Being gay and dating the married men

Most of the mature gay men in India are married and it’s frustrating if you are looking for more than a quickie

Photo by Charleen Vesin on Unsplash

“We can meet today after office and see how things go,” V said over the phone. I was scared yet excited. This was 2011 and my first date with a man. V was married, I was confused. This was my entry into the same sex relationships and V was eager to be my guide. We had liked each other’s profiles, exchanged images over Planet Romeo and were chatting for more than a week. That he was married was a perfect fit, a surety that he would be discreet and restrained unlike the flamboyant and proud gays I was wary of.

Though I felt like a conspirator in this act of betraying his wife, there was no choice. All the men I found desirable and safe on this dating site were married and I was done vacillating. About to turn 30, I had not yet explored my urges for a male body. Morality could wait.

Being gay in India is not easy. It gets tougher when you prefer mature men, most of who come with the “married” tag. They range from those who feel entitled to have the best of both worlds to ones who feel suffocated in a heterosexual marriage. What’s common among them, however, is the belief that dating men is not equal to cheating their wives. “At least I am not dating a woman,” is the commonest refrain. Some have also devised their own rituals. R, for instance, didn’t let me touch his organ. I could have his rear end but the symbol of manhood was reserved for the lady, probably making sex with men less sacred.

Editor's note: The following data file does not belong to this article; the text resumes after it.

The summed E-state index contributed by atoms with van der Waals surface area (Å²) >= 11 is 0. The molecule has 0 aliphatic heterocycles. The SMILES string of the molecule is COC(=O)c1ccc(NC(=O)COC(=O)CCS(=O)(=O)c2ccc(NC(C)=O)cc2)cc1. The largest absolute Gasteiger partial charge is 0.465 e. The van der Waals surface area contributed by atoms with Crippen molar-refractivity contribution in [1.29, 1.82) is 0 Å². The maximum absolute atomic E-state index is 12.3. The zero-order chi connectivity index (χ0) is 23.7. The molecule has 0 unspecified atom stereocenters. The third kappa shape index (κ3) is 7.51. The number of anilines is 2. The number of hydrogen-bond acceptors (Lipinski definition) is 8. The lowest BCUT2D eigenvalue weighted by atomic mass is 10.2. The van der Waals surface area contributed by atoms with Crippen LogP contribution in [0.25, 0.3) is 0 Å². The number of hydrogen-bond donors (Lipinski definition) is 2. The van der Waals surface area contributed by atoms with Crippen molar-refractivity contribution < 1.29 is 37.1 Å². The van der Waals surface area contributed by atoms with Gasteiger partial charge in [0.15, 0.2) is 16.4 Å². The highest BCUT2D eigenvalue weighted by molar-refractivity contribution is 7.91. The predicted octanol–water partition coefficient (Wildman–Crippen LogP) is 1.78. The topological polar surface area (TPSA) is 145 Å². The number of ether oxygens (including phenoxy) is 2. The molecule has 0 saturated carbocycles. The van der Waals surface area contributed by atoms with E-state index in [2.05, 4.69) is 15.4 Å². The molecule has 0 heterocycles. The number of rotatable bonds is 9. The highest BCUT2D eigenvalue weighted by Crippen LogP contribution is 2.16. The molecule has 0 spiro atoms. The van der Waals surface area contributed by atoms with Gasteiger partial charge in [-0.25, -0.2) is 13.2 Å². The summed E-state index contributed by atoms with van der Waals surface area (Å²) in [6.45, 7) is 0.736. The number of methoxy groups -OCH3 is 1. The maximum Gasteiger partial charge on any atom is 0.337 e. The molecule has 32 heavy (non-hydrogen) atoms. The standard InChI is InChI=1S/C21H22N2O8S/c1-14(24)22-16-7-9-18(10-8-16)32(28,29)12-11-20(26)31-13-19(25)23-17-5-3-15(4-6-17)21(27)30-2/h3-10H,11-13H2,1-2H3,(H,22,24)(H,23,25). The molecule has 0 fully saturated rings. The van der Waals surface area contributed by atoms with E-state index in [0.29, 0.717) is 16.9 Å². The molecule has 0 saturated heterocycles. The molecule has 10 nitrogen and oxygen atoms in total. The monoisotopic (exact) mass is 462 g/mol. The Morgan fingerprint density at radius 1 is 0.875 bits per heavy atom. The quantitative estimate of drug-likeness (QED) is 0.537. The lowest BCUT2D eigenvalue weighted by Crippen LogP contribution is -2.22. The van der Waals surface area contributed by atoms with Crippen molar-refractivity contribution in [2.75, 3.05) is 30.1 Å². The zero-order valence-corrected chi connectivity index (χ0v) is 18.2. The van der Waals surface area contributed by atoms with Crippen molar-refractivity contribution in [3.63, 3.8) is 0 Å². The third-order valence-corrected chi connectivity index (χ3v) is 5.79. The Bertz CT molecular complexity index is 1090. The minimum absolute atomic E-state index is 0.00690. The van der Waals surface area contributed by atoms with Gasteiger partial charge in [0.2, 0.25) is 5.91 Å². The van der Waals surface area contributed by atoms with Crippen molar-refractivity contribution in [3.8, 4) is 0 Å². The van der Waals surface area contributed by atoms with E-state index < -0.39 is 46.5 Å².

A’s guilt varied in proportion to how far he was from his hometown. “When in my own city, I prefer going alone to a forest or riverside and sit there for hours to take off the load of mental stress,” he said earning extra kisses from me.

Starting out, I found dating married men to be convenient. They were more discreet and hence less likely to indulge in robbery or blackmailing, something I had heard was common in the gay world. They also seemed more like me, a man confused about his sexuality, not acknowledging the social conditioning that made him believe that he is “not gay enough”. Can I just fit in, like they have?